Nordstrom Inc (ticker: JWN) is a luxury retail chain that also offers off-price Nordstrom Rack locations.
The company is in a bit of a rough patch at the moment, and Nordstrom stock has dropped like a rock in recent months:
Chart Source: F.A.S.T Graphs
The Bad News:
On the surface, Nordstrom sounds like a lot of other brick-and-mortar retailers these days.
The company is in the midst of closing under-performing stores, its stock price is currently the same as it was in 2005 (ouch!), and its dividend payout has been flat since 2016.
The principle issue is that although sales are strong, the company has had declining profit margins. Over the past five years alone, the company’s gross margin decreased from over 38% to under 36%, and their operating margin literally halved from 10.8% to just 4.8%. This doesn’t bode well at all.
The Nordstrom family offered to buy the company and take it private in early 2018 at a price of $50/share. The board rejected this offer for being way too low, since the public stock price was already in the high $40’s at the time and there wasn’t much of a premium offered.
By late 2018, the stock price was happily up to $66/share. In the mere 8 month since then, the stock price is down to under $32/share.
Nordstrom reported very poor results in May for the first quarter of 2019, which has been responsible for much of this recent sell-off. Almost all reported items were bad; sales slumped and margins on those sales declined. If there was one silver lining, it was that online sales for the company increased by 7% for the quarter.
The Good News
Unlike many retailers that have been struggling, shrinking, and liquidating, Nordstrom has been able to grow its revenue over the past decade, which shows the resilience of the brand in a very competitive environment. Over the past five years, they have increased revenue from $12.5 billion to $15.7 billion.
Nordstrom has been around for well over a century, and has historically been somewhat of a blue chip stock. The company has often had big draw downs of 50% per more, and those were historically strong buying opportunities.
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Nordstrom is already 61% off of its high point, which is the biggest drop since the global financial crisis and its fourth largest stock price drop in history.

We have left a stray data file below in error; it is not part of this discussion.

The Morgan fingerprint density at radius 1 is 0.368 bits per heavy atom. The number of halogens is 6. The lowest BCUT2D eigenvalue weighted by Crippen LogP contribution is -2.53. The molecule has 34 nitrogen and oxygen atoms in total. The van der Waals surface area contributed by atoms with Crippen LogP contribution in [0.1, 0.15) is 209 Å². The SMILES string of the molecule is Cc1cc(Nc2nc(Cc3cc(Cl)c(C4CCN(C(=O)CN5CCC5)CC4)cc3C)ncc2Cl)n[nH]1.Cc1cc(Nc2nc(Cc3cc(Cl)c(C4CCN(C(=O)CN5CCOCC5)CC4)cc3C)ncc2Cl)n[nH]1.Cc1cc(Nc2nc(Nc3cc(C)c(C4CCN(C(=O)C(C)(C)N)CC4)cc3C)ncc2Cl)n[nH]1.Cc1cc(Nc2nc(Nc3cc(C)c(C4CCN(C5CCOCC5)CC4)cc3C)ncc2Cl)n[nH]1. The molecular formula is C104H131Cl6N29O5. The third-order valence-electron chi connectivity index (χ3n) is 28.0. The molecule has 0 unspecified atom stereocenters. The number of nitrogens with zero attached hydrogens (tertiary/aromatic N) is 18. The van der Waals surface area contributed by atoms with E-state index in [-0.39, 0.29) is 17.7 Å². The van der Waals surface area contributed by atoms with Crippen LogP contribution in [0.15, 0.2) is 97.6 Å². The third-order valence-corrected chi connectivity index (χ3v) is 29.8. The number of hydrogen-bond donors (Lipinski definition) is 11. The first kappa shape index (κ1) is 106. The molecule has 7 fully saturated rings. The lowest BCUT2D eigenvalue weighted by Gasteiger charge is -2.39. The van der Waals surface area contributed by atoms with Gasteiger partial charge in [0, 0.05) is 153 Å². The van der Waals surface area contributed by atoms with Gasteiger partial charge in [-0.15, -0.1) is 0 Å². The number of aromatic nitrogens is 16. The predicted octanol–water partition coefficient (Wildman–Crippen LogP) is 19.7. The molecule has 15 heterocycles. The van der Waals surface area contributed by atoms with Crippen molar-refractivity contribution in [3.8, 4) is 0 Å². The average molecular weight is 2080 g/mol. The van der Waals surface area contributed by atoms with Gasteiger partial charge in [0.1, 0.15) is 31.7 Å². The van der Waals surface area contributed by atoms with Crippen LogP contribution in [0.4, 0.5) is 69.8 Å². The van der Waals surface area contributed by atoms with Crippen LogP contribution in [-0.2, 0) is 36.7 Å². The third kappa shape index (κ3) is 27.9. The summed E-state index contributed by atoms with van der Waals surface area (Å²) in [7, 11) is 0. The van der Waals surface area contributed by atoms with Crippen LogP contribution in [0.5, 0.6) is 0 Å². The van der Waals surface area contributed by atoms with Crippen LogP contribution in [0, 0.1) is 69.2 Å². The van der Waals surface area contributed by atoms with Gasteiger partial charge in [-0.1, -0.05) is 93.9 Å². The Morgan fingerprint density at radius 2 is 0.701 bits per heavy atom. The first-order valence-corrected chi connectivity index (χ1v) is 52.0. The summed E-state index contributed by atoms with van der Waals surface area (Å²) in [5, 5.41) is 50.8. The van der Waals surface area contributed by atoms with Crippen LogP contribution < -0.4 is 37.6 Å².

At this price, the P/E is below 10 and the dividend yield is over 4.6%, which may present somewhat of a floor to the stock as long as company fundamentals don’t deteriorate further. While the company could turn into a value trap, history suggests that Nordstrom is usually a buy at these levels.
The company’s balance sheet is solid with BBB+ credit ratings and a debt/income ratio of about 4x. They are making use of leverage but not to excess.
Going forward, Nordstrom earns almost a third of its sales from online channels, and this will likely keep growing. The fact that the company is closing stores can help its margins, and it makes sense for the company to focus on profitable locations and online penetration.
For investors that want decent yields, high-dividend stocks like Nordstrom along with some safe closed-end funds can offer much higher yields than the S&P 500, or treasury bonds, without taking on too much risk. The key is to stay diversified and watch payout ratios closely. Right now, Nordstrom only pays out about half of its earnings as dividends, so unless earnings take a dive, the dividend appears safe for now.
I’ve been ignoring the retail space for a while, but at this new low price, I’m interested. People are happy to buy clothes and shoes when they go on sale, but rarely want to buy stocks on sale.
The equity risk premium in the United States continues to be substantial, meaning that average S&P 500 earnings yields are considerably above real bond yields.
In other words, although we are likely late in the market cycle, there is a solid case to buy stocks rather than to only own bonds when looking at the two asset classes from long-term point of view.
Chart Source: Yardeni Research
By many metrics, stocks are expensive. Stock market capitalization as a percentage of GDP, CAPE ratio, dividend yield, all point to stock market overvaluation. Many areas of the market are likely overvalued, including many software companies and hot IPOs.
A large portion of high-quality dividend stocks, however, still represent a good alternative to government bonds that yield next to nothing, and are relatively cheap when that comparison is made. For this reason, I continue to be 70% in equities despite the fact that I’m cautious about many of their prices.
Companies with solid fundamentals, strong dividend yields, and resilient balance sheets still make sense as investments these days. If Nordstrom can turn its recent slump around for a better quarter or two, its stock could pop in price.
While I wouldn’t make Nordstrom a large core position in a portfolio, I consider it a buy as a small position at these prices. Retail has always been volatile, but Nordstrom is one of the stronger players in the space, and now that the stock is in the low $30’s, the valuation is compelling.
Disclosure: The author is long JWN.